10 Smart Homework Tips To Avoid the Daily Battle (print and post on your fridge)
1. Decide on a homework spot.
This is like your child’s own office space. Allow her to give input so it helps her feel she has some control. Communal spaces tend to work well as long as the environment isn’t overly distracting.
2. Identify a recurring homework time.
Predictability leads to productivity because the little scientist in the brain stops “testing” to see if they can push the limits. If the same time-of-day (e.g. everyday at 4pm) is not possible due to extracurricular activities establish in advance when homework is done on a daily basis (e.g. Mondays at 4pm, Tuesdays at 7pm). It’s best to start early in the evening.
3. Post a homework schedule, start with “Review Together.”
Routine helps calm anxiety and frustration so map out what happens during homework time. I recommend including “Review Together” so you can help break it into manageable sections.
4. Establish a reward.
This can be a natural everyday reward that your child enjoys, such as screen time or playing outside. Once you review the amount of homework together ask, “What would you like to earn after all this (or a portion of this) is done?”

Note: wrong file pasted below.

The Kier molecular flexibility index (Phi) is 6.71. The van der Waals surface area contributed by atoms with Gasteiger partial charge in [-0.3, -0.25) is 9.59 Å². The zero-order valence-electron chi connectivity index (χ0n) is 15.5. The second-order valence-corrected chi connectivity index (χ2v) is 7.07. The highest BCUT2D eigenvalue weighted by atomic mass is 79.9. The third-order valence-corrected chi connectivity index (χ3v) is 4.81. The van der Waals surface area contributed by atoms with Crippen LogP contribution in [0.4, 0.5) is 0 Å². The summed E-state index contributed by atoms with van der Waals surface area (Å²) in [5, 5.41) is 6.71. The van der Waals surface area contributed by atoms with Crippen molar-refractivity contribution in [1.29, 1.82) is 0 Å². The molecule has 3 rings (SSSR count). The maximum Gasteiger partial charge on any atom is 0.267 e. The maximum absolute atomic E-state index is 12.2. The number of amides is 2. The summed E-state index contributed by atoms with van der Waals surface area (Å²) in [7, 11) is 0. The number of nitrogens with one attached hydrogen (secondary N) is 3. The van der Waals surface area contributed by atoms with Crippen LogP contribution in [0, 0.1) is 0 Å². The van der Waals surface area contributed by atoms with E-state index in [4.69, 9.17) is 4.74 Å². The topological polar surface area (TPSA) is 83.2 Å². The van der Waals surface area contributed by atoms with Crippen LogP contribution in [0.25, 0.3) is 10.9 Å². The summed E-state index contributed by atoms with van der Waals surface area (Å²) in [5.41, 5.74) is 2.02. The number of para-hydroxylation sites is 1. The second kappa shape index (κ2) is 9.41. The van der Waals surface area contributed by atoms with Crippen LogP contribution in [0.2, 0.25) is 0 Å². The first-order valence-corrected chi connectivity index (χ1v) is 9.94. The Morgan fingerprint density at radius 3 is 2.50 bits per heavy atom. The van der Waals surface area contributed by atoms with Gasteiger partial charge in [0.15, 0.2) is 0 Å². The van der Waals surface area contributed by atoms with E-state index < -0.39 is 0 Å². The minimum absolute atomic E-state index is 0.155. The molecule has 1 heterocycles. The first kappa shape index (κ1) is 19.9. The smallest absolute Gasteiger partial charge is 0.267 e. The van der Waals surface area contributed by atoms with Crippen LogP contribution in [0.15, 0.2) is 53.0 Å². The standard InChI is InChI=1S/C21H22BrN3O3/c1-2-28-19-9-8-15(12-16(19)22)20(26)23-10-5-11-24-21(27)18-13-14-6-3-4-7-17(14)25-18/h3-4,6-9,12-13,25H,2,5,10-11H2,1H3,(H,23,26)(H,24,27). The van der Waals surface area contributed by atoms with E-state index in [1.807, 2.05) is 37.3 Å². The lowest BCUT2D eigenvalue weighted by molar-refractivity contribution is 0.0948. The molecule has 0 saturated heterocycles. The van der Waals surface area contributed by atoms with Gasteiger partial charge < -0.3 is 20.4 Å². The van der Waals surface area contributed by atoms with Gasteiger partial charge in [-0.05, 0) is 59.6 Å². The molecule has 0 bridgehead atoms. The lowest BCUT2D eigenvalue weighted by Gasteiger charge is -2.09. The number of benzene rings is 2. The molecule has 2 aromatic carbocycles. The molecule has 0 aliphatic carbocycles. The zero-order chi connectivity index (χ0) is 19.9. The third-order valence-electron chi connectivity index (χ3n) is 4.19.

Electronics are extremely distracting and work against the parts of your child’s brain necessary for sustained attention, focus and problem solving. Designate one hour where everyone in the house is unplugged.
6. Be available to help.
Let’s face it, homework is stressful. Reassure your child, “I trust you can do this and I’m here to help if you need it.” (You need to be unplugged during this time too so your child gets this message from you nonverbally as well.)
7. Allow breaks.
Children who have focusing problems need sensory breaks to calm the stress that builds up in their brain. Breaks should be short (1-5 minutes), involve heavy movement (e.g. wall push-ups, trampoline jumping, pushing a heavy wagon), and be void of screens.
8. Avoid threats.
Stay away from “motivating” your child with, “If you don’t do ___, you won’t get ___.” Instead, encourage with positivity, say, “As soon as you finish ___, you earn ___.”
9. Provide clarity on what it means to be done.
Homework is not considered done until it is checked so build that into the schedule. This clear expectation makes a big difference in your child’s ability to hold it together.
10. Stay positive.
Homework is tough for children. It’s like the big reports you despise having to write at work, only every single day. Their brains are learning to focus, problem solve, and regulate mood, which only happens with practice. If you “lose it,” they will too so take a deep breath, avoid getting baited into a battle of negotiation, and let them know you’re there to help and you believe in them!